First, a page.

How Methadone Works
According to the Center for Substance Abuse Research, methadone is a synthetic, narcotic pain reliever that is most commonly used in the treatment of heroin addicts, although it is also used for other medical purposes. Methadone shares many of the same effects of morphine and acts in similar ways to other opiates. However, methadone has a gradual onset, and this prevents the user from getting high and experiencing euphoric effects.
Methadone works because it affects the same areas of the bran that other opiate drugs do, but since it has a slow release, the effects of the drug last longer without causing a person to feel the ‘high’ they get from abusing other opiate drugs. This process results in a person having less withdrawal symptoms, since their body is still getting the drug, but the person will not be getting the rush the usually get when they abuse the drug they are addicted to.
When a person becomes dependent on an opiate drug, their body will go through withdrawal symptoms once they stop using the drug. Common withdrawal symptoms from opiate drugs include nausea, vomiting, muscle aches, headaches, cold chills, mood swings, anxiety, insomnia, excessive sweating and diarrhea. The withdrawal symptoms can be persistent and last for days or weeks, which is why methadone can help a person through opiate detox.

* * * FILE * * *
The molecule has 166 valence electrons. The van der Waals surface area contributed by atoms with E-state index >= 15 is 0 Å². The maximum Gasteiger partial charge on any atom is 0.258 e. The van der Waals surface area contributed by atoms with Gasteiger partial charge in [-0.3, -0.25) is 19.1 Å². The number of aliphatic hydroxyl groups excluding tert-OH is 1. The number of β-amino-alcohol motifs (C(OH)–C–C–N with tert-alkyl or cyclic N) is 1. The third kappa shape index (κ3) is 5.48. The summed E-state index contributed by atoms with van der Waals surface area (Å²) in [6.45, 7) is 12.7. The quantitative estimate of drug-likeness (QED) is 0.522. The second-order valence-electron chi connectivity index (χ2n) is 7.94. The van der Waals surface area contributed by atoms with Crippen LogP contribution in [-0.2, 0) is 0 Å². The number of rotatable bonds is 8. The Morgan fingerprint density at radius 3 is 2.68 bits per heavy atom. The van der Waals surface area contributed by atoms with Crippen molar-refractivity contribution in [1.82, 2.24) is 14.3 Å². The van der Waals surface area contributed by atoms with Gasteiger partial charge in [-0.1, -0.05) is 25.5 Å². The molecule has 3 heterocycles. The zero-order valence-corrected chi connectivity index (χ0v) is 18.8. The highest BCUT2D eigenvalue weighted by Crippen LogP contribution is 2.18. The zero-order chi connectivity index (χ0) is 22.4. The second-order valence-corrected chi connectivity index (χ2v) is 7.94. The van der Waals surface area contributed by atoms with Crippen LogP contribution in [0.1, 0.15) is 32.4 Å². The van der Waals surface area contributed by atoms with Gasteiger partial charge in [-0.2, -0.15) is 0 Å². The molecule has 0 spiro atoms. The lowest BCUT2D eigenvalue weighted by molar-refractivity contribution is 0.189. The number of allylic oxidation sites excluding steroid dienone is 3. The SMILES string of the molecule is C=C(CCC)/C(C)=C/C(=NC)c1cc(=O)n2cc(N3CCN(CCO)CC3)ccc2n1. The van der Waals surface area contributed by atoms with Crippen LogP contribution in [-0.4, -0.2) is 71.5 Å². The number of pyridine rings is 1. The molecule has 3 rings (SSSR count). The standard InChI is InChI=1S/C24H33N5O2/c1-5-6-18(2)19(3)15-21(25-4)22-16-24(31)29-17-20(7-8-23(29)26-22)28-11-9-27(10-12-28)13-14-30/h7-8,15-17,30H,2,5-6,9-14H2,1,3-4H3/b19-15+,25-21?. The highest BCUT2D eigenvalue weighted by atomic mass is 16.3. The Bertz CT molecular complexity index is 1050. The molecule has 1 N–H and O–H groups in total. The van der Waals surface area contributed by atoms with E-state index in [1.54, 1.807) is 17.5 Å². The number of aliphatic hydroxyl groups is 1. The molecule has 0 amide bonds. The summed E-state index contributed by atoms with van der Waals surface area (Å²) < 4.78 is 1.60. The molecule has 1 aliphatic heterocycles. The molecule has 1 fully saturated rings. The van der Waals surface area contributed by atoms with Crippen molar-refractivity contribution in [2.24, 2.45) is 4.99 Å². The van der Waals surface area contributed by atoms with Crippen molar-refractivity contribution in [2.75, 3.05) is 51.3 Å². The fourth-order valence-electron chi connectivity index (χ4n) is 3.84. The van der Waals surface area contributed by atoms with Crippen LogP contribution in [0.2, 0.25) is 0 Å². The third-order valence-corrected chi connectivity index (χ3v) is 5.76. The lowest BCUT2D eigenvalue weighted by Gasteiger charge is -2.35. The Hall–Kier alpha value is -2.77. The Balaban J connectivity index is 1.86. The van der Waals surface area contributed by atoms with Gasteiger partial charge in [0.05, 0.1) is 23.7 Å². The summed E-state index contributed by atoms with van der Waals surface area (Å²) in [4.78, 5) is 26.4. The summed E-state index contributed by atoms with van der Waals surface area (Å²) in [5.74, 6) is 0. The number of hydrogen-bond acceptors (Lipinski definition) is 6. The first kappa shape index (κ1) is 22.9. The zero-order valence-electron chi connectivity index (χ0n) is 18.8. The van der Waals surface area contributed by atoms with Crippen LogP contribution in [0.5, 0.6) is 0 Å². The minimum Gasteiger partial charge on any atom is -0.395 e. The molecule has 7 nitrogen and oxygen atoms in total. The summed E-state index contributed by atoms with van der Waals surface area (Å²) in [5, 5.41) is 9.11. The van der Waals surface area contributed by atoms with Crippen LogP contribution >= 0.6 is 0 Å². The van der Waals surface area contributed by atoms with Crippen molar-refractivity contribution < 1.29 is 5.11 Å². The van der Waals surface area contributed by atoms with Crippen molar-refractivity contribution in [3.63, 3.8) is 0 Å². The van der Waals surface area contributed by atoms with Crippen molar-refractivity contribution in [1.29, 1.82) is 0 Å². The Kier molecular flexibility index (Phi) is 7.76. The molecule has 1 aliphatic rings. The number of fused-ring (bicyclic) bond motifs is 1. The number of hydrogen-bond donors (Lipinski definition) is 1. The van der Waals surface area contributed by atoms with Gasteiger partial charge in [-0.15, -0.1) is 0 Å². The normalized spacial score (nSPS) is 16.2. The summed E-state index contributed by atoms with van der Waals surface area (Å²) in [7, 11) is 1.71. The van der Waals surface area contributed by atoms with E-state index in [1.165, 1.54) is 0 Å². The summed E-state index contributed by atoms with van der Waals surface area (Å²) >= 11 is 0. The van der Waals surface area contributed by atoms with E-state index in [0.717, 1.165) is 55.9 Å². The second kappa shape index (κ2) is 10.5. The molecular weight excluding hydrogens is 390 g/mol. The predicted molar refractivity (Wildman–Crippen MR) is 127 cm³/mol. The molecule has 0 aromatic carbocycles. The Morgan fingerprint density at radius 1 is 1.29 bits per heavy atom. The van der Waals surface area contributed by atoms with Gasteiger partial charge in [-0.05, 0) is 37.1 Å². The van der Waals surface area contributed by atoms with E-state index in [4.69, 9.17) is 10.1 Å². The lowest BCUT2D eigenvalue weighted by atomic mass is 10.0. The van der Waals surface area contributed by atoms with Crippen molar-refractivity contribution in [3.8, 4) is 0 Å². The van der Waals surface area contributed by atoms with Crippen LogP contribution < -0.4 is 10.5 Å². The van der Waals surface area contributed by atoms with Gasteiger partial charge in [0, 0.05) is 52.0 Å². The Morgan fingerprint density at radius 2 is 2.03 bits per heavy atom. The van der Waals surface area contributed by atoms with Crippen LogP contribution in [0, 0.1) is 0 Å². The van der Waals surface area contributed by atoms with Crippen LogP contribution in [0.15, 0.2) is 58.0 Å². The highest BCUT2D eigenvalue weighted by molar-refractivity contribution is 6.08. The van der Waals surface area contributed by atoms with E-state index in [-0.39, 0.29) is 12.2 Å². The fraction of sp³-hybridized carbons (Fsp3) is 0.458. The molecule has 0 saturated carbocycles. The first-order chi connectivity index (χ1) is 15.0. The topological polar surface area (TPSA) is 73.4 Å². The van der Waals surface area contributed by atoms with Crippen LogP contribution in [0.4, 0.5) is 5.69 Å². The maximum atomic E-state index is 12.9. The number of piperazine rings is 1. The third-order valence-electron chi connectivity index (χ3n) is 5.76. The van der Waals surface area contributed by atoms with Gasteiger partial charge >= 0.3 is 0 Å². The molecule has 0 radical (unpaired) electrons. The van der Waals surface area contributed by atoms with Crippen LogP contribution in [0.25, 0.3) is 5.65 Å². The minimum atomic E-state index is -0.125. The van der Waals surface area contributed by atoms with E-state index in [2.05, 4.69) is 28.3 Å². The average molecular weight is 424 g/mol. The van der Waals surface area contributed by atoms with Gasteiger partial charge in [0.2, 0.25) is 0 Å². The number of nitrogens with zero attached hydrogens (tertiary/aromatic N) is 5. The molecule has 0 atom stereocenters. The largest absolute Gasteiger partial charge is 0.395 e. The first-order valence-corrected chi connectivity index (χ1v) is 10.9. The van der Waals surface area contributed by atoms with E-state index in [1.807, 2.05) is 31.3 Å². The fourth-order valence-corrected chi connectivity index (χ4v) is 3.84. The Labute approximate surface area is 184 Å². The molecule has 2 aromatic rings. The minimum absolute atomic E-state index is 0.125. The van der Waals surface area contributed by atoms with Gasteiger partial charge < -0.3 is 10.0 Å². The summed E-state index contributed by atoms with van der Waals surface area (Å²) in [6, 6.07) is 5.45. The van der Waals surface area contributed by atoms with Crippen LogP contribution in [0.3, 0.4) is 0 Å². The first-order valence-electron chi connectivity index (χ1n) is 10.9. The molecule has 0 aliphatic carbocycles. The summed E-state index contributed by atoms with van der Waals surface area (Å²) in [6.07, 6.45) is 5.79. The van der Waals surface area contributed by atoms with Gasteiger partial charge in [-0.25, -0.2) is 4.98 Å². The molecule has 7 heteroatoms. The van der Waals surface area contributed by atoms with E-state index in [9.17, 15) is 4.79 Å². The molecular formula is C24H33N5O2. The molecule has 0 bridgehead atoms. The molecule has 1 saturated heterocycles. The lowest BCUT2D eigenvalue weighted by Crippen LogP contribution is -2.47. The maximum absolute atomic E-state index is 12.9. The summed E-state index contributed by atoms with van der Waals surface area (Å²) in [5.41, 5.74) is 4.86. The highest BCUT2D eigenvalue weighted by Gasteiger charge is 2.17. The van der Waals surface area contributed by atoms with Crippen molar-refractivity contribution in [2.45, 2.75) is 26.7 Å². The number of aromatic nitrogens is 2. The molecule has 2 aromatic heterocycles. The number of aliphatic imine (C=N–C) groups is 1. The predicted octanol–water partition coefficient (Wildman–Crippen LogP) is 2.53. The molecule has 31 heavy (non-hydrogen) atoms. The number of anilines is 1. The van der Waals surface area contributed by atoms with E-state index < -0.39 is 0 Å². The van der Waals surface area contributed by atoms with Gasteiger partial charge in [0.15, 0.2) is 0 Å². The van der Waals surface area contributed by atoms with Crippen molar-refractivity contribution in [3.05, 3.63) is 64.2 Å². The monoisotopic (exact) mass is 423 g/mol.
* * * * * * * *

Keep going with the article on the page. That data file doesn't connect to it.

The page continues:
How the Effects of Methadone help with Opiate Addiction
According to the Center for Substance Abuse Research, in the 1960’s it was thought that methadone could be used to manage heroin addiction. In 1964, research showed that methadone was effective at helping people with the withdrawal symptom of heroin detox. Then in 1971, methadone treatment for opiate dependence began to expand and the Federal Government developed regulations governing the use of methadone.
Most people who want to stop using an opiate drug have tried to stop on their own; however, many people do not realize how tough it is to go through the withdrawal symptoms of opiate detox or to fight the urge to use drugs from their addiction. Since the withdrawal symptoms are too intense for some people to go through, many people give in and continue to abuse their opiate of choice.
The effects of methadone are greatly beneficial to a person during opiate detox because they act on the same receptors in a person’s brain as other opiates do. In addition, the effects of methadone are long lasting, and the drug is slowly released in a person’s body. All of these factors help lessen the withdrawal symptoms a person is going through, and will help them focus on other areas of recovery while they are in opiate addiction treatment.